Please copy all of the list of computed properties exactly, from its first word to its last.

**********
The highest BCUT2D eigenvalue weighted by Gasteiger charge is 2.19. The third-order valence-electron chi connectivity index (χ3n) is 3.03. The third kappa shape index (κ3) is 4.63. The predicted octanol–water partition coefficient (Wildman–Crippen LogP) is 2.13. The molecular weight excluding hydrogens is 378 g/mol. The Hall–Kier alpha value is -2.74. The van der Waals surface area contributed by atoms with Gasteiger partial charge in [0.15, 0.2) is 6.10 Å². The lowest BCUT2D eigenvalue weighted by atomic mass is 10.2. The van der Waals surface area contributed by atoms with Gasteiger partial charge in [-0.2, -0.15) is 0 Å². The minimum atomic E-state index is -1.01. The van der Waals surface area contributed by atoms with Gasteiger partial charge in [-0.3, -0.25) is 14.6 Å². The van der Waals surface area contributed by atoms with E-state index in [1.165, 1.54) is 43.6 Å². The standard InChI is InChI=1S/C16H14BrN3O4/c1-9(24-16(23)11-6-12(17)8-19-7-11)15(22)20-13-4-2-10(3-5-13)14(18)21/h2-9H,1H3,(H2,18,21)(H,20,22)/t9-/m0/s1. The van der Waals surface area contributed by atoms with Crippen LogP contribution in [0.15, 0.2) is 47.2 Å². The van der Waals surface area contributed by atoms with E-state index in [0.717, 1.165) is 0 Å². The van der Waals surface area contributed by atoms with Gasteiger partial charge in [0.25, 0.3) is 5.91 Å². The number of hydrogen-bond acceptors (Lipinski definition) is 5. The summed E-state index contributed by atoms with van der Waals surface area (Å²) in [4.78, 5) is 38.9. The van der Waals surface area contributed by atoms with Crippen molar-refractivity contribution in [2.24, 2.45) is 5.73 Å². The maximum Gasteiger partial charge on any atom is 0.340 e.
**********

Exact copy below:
The highest BCUT2D eigenvalue weighted by Gasteiger charge is 2.19. The third-order valence-electron chi connectivity index (χ3n) is 3.03. The third kappa shape index (κ3) is 4.63. The predicted octanol–water partition coefficient (Wildman–Crippen LogP) is 2.13. The molecular weight excluding hydrogens is 378 g/mol. The Hall–Kier alpha value is -2.74. The van der Waals surface area contributed by atoms with Gasteiger partial charge in [0.15, 0.2) is 6.10 Å². The lowest BCUT2D eigenvalue weighted by atomic mass is 10.2. The van der Waals surface area contributed by atoms with Gasteiger partial charge in [-0.2, -0.15) is 0 Å². The minimum atomic E-state index is -1.01. The van der Waals surface area contributed by atoms with Gasteiger partial charge in [-0.3, -0.25) is 14.6 Å². The van der Waals surface area contributed by atoms with E-state index in [1.165, 1.54) is 43.6 Å². The standard InChI is InChI=1S/C16H14BrN3O4/c1-9(24-16(23)11-6-12(17)8-19-7-11)15(22)20-13-4-2-10(3-5-13)14(18)21/h2-9H,1H3,(H2,18,21)(H,20,22)/t9-/m0/s1. The van der Waals surface area contributed by atoms with Crippen LogP contribution in [0.15, 0.2) is 47.2 Å². The van der Waals surface area contributed by atoms with E-state index in [0.717, 1.165) is 0 Å². The van der Waals surface area contributed by atoms with Gasteiger partial charge in [0.25, 0.3) is 5.91 Å². The number of hydrogen-bond acceptors (Lipinski definition) is 5. The summed E-state index contributed by atoms with van der Waals surface area (Å²) in [4.78, 5) is 38.9. The van der Waals surface area contributed by atoms with Crippen molar-refractivity contribution in [2.24, 2.45) is 5.73 Å². The maximum Gasteiger partial charge on any atom is 0.340 e.